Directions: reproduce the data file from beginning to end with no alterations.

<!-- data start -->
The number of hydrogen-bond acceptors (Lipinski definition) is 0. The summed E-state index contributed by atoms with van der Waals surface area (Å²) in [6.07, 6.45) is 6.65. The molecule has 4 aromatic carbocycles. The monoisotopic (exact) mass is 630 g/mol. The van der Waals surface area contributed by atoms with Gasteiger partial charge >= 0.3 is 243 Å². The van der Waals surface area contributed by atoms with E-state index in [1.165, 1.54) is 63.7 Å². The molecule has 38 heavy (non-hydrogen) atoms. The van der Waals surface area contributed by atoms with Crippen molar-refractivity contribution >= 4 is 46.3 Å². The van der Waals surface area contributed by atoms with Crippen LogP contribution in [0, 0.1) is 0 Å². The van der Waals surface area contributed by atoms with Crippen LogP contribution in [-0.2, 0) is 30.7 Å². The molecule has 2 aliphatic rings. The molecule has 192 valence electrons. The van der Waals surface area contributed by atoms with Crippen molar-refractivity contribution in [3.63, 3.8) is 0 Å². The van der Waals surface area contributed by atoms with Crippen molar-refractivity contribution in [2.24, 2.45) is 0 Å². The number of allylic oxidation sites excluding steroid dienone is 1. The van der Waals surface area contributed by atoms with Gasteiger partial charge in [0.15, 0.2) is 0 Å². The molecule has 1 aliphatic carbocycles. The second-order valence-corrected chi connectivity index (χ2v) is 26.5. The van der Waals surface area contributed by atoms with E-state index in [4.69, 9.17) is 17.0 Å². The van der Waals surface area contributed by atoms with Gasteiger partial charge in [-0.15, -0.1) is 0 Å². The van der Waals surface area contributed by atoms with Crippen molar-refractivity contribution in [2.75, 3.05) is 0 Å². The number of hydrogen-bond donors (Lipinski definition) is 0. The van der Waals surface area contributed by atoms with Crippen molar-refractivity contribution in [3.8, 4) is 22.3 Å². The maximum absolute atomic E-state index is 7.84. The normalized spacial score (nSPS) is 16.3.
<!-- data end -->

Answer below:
The number of hydrogen-bond acceptors (Lipinski definition) is 0. The summed E-state index contributed by atoms with van der Waals surface area (Å²) in [6.07, 6.45) is 6.65. The molecule has 4 aromatic carbocycles. The monoisotopic (exact) mass is 630 g/mol. The van der Waals surface area contributed by atoms with Gasteiger partial charge >= 0.3 is 243 Å². The van der Waals surface area contributed by atoms with E-state index in [1.165, 1.54) is 63.7 Å². The molecule has 38 heavy (non-hydrogen) atoms. The van der Waals surface area contributed by atoms with Crippen molar-refractivity contribution >= 4 is 46.3 Å². The van der Waals surface area contributed by atoms with Crippen LogP contribution in [0, 0.1) is 0 Å². The van der Waals surface area contributed by atoms with Crippen LogP contribution in [-0.2, 0) is 30.7 Å². The molecule has 2 aliphatic rings. The molecule has 192 valence electrons. The van der Waals surface area contributed by atoms with Crippen molar-refractivity contribution in [3.63, 3.8) is 0 Å². The van der Waals surface area contributed by atoms with Crippen molar-refractivity contribution in [2.24, 2.45) is 0 Å². The number of allylic oxidation sites excluding steroid dienone is 1. The van der Waals surface area contributed by atoms with Gasteiger partial charge in [0.15, 0.2) is 0 Å². The molecule has 1 aliphatic carbocycles. The second-order valence-corrected chi connectivity index (χ2v) is 26.5. The van der Waals surface area contributed by atoms with E-state index in [4.69, 9.17) is 17.0 Å². The van der Waals surface area contributed by atoms with Gasteiger partial charge in [-0.15, -0.1) is 0 Å². The van der Waals surface area contributed by atoms with Crippen molar-refractivity contribution in [2.75, 3.05) is 0 Å². The number of hydrogen-bond donors (Lipinski definition) is 0. The van der Waals surface area contributed by atoms with Crippen molar-refractivity contribution in [3.8, 4) is 22.3 Å². The maximum absolute atomic E-state index is 7.84. The normalized spacial score (nSPS) is 16.3.